Nearly 17 percent of the state’s workforce — one in six of us — is either unemployed or underemployed. So much for the recovery.
Nationally, it’s one in seven, about 15 percent. That’s according to the most recent quarterly report from the Bureau of Labor Statistics. The official unemployment rate reports total unemployed as a share of the civilian labor force. The broader measure cited above (U-6 in BLS speak) adds in the number of people working part-time for economic reasons, discouraged and “marginally attached” workers who are ready and available for work, had looked for employment in the last year but, for whatever reason, not in the last four weeks.
Bad as that is, it understates the problem because it doesn’t account for the shrinking of the workforce as older job seekers drop out altogether.
A variety of factors may explain the high underemployment here. People often move to attractive regions without a job and accept part-time employment until something better comes along. Seattle still retains a cool factor. Some who come with a job will be accompanied by a partner without one. Seasonal patterns play a role. Newer to this recession is the plight of recent graduates poured into an economy without room for them; they often stick around in part-time jobs they once viewed as temporary.
Here’s the jobs record. Although the state has added 115,000 jobs since the recession’s low, we’re still nearly 91,000 below the pre-recession peak.
Gov. Jay Inslee said in his inaugural address, “Our top priority today, tomorrow, and every day for the next four years, is jobs.”
Last week, he released a jobs plan. He emphasizes STEM (science, technology, engineering and math) education, targeted tax credits for start-ups and high-growth industries. Still short on specifics, the plan continues Inslee’s campaign concentration on key industries, including: aerospace, life sciences, clean energy and technology. Even if he’s identified the right clusters, the success of any given business within the sector is uncertain. Which is why analysts often warn against plans that have government picking winners and shunning losers.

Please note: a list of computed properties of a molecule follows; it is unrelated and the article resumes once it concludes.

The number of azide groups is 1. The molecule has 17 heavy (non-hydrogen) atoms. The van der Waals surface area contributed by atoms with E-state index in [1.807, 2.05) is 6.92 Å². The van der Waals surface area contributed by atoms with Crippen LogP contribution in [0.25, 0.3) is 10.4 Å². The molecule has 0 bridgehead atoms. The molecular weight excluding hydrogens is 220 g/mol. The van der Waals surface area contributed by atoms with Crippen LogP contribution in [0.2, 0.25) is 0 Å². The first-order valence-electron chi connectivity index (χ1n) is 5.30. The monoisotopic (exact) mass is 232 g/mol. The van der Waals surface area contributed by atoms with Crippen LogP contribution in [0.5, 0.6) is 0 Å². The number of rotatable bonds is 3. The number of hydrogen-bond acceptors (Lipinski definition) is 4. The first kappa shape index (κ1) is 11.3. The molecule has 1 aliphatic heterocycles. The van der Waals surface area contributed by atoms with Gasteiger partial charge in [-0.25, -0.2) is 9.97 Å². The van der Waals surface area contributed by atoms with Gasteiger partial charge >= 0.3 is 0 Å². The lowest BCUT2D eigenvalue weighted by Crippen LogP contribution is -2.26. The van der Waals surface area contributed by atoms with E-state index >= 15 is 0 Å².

Although lawmakers generally gave the Inslee announcement a tepid response, few will quarrel with its major themes: attention to STEM education, regulatory streamlining, transportation improvements, and reducing business costs. It’s an agenda that’s been around a while. Bills are already moving through the legislature and employers cite the same priorities.
His proposal combines approaches that benefit all business — improved education, regulatory reform, transportation — with targeted investments and tax incentives that benefit a select few. The former is more defensible and more likely to win legislative approval.
Inslee spoke of “fierce global competition” for jobs in his inaugural. You don’t have to look that far. Some of the most intense competition is among the states. Oklahoma, Nebraska, Kansas, Indiana, New Mexico, and Louisiana are pursuing fiscal reforms that include a sharply reduced reliance on income taxes. In most of these states business costs are already lower than they are here.
Kansas Gov. Sam Brownback wants to do more. He told the Wall Street Journal, “We’ve got a series of blue states raising taxes and a series of red states cutting taxes. Now let’s watch and see what happens.”
Right now the red states are looking pretty good, even where they are not having a natural resource boom. The job migration to Texas and the Southeast inspired policy changes in the heartland to attract investment. While it will take time to see the payoff, early indications are positive.
The competition involves anything that affects the cost of creating a job. In Olympia, that includes workers’ compensation, paid leave mandates, and the minimum wage. The state’s reddish Senate proposes cutting costs; the blue House resists. Liberal lawmakers have dusted off income tax and capital gains tax proposals. Yet the sound and fury signifies little, as the chambers launch their missiles expecting them to be shot down somewhere over the rotunda. But we shouldn’t miss this opportunity to improve the general business climate.
With the stark divisions in the Legislature, a strong gubernatorial presence can be decisive. If Inslee’s serious about job creation, he will want to head off efforts to make it costlier to create a job here.
Richard S. Davis is president of the Washington Research Council. His email address is firstname.lastname@example.org